Imagawayaki vs. Obanyaki vs. Taiyaki vs. Dorayaki Cake
Imagawayaki (今川焼き) is a Japanese pancake with a sweet filling, such as Anko (餡子) red bean paste or custard cream, whose batter mainly consists of wheat flour, egg, and sugar.
As you may know, the disc-shaped cake has a slightly crispy outside, while the inside is soft and chewy.
Imagawayaki or Obanyaki
Imagawayaki is a pancake often offered by Yatai street food stalls at festivals or specialty shops in the city.
In Japan, the sweet treat is available throughout the year, and the vendor usually cooks the Anko-filled small round cake in front of you.
A legend holds that in the middle of the Edo period, a sweet shop near a bridge named Imagawa Bashi (今川橋) in Edo (present-day Tokyo) created and sold the cake.
Hence, the original name of the pancake is Imagawa Yaki. However, today, it is also known by many other names.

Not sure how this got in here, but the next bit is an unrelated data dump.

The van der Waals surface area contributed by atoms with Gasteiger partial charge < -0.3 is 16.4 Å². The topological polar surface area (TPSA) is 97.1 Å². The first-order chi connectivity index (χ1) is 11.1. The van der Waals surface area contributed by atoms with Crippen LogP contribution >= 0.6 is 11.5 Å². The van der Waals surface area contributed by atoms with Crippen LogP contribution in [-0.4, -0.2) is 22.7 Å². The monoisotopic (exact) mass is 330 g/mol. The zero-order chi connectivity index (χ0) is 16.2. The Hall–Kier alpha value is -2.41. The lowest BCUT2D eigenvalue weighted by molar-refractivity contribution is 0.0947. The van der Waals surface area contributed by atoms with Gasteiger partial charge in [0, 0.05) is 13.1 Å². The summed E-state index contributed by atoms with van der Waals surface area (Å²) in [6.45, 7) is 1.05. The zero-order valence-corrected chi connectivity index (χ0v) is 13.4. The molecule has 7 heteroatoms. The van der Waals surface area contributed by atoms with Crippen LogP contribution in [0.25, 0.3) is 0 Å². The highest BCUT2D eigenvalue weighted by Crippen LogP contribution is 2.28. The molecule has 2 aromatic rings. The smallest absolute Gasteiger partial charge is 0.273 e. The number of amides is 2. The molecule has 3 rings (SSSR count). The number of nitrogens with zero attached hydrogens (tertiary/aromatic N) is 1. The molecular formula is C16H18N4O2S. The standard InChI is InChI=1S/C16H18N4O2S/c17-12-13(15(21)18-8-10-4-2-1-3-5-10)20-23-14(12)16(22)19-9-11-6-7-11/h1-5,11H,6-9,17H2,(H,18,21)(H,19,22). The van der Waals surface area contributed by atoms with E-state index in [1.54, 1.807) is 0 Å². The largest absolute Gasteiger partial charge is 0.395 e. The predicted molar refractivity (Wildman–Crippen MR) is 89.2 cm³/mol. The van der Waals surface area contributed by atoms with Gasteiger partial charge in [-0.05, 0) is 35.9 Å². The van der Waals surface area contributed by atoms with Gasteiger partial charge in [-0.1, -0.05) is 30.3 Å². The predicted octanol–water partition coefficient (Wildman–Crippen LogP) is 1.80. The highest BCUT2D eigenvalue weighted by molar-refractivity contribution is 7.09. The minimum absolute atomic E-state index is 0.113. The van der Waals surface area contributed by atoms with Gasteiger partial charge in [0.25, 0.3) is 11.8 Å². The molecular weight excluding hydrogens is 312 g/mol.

The following examples show what we call Imagawayaki in each region of Japan. As you can see below, Obanyaki is the same thing as Imagawayaki.
- Obanyaki (大判焼き) – in various regions
- Kaitenyaki (回転焼き) – in Osaka, Kyoto, Nara, Wakayama Prefectures and in the Kyushu region
- Oyaki (おやき) – in Hokkaido, Aomori, and Iwate Prefectures
- Nijuyaki (二重焼き) – in Hiroshima Prefecture
- Nanakoshiyaki (七越焼き) – in Toyama Prefecture
- Gozasoro (御座候) – in Hyogo Prefecture
- Asakusayaki (浅草焼) – in Aomori Prefecture
- Ajiman (あじまん) – in Yamagata Prefecture
By the way, in the name of Obanyaki, Oban (大判) originally refers to a large oval gold coin that had been used in the old days, while Yaki (焼き/焼) here means to be baked.
Some people may wonder, Then, how Taiyaki (鯛焼き) differs from Imagawayaki or Obanyaki.
Taiyaki can be made with the same ingredients as those pancakes and is essentially the same thing as them.
But Tai Yaki is different from Imagawa Yaki or Oban Yaki in that it has a fish shape, as Tai (鯛) in its name means sea bream in Japanese.
The yummy bun loved by Doraemon, Dorayaki (どら焼き), is also similar to Imagawayaki or Obanyaki.
But this Japanese treat uses honey, consisting of two separate round moist pancakes sandwiched with Anko.
(Reference Page: Wikipedia 今川焼き )